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  • Labour wins the UK general election in a landslide - Keir Starmer will be the new prime minister
  • After 14 years, the Conservatives lose power in a catastrophic defeat - they are set for the worst results in their history
  • "Change begins now," Starmer says; Rishi Sunak says Britain has delivered a "sobering verdict"
  • The Lib Dems make huge gains, while the SNP lose dozens of seats
  • High-profile Conservative casualties include former Prime Minister Liz Truss, Defence Secretary Grant Shapps, Jacob Rees-Mogg and Penny Mordaunt
  • Reform UK leader Nigel Farage becomes an MP as the party nets four MPs; the Greens are also on four in their best election performance yet

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Nigel Farage has been elected as an MP for the first time, as his Reform UK party won four seats.

The Reform leader overturned a 25,000 Conservative majority to take Clacton in Essex by more than 8,000 votes.

In a speech after the result was announced, Mr Farage said it was "the first step of something that is going to stun all of you".

Shortly after Reform also gained Great Yarmouth and Boston and Skegness from the Tories.

Earlier, former Conservative MP Lee Anderson, who defected to Reform in March, retained Ashfield in Nottinghamshire.

The BBC is not predicting that Reform, which was formed in 2018 as the Brexit Party, will win any more seats.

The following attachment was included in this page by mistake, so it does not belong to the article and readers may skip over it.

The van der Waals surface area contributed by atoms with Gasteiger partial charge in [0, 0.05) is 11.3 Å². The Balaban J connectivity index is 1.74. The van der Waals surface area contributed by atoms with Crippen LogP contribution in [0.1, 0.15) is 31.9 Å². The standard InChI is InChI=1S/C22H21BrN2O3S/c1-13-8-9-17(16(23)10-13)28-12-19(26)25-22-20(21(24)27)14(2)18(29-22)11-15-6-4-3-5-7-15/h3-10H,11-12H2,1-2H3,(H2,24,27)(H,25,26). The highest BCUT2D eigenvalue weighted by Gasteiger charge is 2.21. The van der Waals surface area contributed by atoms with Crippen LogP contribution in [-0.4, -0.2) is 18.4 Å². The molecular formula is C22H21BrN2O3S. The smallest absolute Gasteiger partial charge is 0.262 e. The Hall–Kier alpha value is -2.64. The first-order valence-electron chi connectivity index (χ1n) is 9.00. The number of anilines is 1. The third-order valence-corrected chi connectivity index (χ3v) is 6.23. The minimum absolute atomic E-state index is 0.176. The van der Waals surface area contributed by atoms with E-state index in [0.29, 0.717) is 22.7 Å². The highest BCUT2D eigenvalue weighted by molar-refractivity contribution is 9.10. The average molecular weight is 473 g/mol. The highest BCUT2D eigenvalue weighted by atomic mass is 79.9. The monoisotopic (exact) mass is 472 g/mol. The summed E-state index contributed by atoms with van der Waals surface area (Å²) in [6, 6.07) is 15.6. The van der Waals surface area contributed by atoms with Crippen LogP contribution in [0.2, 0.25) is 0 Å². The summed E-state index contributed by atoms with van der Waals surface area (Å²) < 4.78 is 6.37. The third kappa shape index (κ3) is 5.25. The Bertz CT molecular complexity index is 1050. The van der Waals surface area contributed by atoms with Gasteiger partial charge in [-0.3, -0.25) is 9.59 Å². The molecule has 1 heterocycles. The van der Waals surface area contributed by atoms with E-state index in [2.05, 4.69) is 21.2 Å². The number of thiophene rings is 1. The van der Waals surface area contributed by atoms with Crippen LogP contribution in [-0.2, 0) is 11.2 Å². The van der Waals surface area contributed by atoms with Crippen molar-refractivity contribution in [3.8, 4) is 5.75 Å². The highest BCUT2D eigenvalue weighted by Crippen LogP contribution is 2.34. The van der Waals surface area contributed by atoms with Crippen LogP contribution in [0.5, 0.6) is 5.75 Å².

An earlier exit poll for broadcasters had forecast the party would win 13 MPs - more than many polls during the campaign had predicted.

However, the figure was highly uncertain, as the model suggested there were many places where the party only has a relatively low chance of winning.

Former prime minister Liz Truss has lost her seat in Labour’s landslide election victory, as the Conservatives slump to a historic defeat.

She lost her South West Norfolk constituency to Labour by 630 votes, having previously held a huge 24,180 majority.

The ex-premier was among a clutch of senior Tories ejected from Parliament, in a result set to reshape the direction of the party.

These include Commons leader Penny Mordaunt, who was tipped as a future Tory leadership contender, and former cabinet minister Sir Jacob Rees-Mogg.

But Chancellor Jeremy Hunt, who had been seen as vulnerable in his Godalming and Ash constituency, managed to hold on with slender 891 majority.

Speaking after her defeat, Ms Truss said her party had not "delivered sufficiently" in areas such as "keeping taxes low” and reducing immigration.

Asked if she would stay on in Conservative politics, Ms Truss said “I’ve got a lot to think about” and asked people to “give me a bit of time".

Rishi Sunak has said he accepts responsibility for the Conservative Party's catastrophic general election defeat.

Sir Keir Starmer has led the Labour Party to a landslide victory and will take over from Mr Sunak as the UK's prime minister.

Mr Sunak told supporters: "The British people have delivered a sobering verdict tonight, there is much to learn... and I take responsibility for the loss."

Speaking in central London, Sir Keir said "change begins now", adding "it feels good, I have to be honest".

With nearly all results declared, Labour is projected to form the next government, with a majority of 170.

The Tories are set for the worst result in their history. They have lost more than 248 seats and are currently on 119 seats.